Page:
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Historic cemetery project brings history alive for Wakeman campers

Members of the Future Leaders of Wakeman camp spent Tuesday learning about some of Fairfield's past leaders, as they helped clean up the historic Greenfield Hill Cemetery.

The Bronson Road burial ground has headstones that are centuries old, and bear the names of some of the town's prominent founding families, such as Burr, Ogden, Baldwin and Bulkley. The oldest headstone in the cemetery, which is the final resting place for veterans of the Revolution, the War of 1812 and Civil War, dates to 1737.

Tim Cepetelli, unit director at Wakeman Boys and Girls Club's Stratfield Clubhouse, said 25 middle school students are members of the camp, and they spend a week doing community service projects. On Monday, for example, the campers were at Bridgeport's Alpha House, painting and landscaping.

At the cemetery, the campers were split into three groups, each getting a turn either scrubbing -- gently -- the headstones, clearing overgrown weeds or getting a brief history lesson from Daughters of the American Revolution members Betty Oderwald and Cathy Tymniak.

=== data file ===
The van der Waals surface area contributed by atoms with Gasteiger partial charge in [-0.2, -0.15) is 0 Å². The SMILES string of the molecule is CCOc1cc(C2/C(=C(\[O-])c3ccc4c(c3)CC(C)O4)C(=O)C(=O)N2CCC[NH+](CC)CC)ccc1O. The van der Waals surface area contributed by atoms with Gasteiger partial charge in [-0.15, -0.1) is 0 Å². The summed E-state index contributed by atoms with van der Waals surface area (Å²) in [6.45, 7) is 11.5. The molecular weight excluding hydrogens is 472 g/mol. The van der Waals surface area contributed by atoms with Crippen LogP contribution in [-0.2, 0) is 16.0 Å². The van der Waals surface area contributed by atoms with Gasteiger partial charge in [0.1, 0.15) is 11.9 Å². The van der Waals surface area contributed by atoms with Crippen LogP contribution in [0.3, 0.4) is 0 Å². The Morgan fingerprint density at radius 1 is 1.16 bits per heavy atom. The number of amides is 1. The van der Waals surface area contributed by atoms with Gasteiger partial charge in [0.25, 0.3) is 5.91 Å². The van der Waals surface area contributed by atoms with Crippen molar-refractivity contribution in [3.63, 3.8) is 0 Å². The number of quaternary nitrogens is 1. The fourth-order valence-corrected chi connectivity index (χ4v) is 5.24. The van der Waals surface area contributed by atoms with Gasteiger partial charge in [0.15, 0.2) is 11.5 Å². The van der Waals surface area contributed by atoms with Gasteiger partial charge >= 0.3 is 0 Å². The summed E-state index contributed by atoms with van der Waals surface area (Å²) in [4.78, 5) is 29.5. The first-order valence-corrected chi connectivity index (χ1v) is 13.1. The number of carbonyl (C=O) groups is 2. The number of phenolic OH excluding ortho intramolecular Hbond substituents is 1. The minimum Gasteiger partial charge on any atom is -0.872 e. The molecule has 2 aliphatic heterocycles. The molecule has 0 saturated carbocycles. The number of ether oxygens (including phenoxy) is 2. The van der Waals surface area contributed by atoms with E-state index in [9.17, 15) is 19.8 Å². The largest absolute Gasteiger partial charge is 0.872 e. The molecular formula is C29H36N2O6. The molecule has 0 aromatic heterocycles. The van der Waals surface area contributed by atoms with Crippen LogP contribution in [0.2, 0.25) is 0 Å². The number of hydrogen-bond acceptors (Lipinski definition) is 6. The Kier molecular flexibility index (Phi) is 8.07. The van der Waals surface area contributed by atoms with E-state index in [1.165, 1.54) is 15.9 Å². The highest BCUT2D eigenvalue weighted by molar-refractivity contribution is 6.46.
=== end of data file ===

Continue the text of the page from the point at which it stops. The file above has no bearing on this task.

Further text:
The day not only accomplishes a cleanup, but also gives a focus on the early settlers and leaders of Fairfield, Cepetelli said, and leadership is "what this camp is all about."

"It's interesting to see some of the last names," said Megan Grady, 11, a Tomlinson Middle School student, as she scrubbed a headstone. It was hard work, observed Mairead Derby, 13, and the toughest part, according to the Ludlowe Midde School student, was the weeding.

The work may be tough, said Mickalyn Jacobsen, 12, but rewarding nonetheless.

"My favorite part is after you finish," Jacobsen said, "that feeling you get when you see all the work that you did, and how it helps the community."

Cepetelli said the cemetery cleanup was suggested by Selectman Cristin McCarthy Vahey, and he and his camp co-director, Maria Cimina, worked with local resident Melanie Marks to put the plan into action.

Genevieve Reilly

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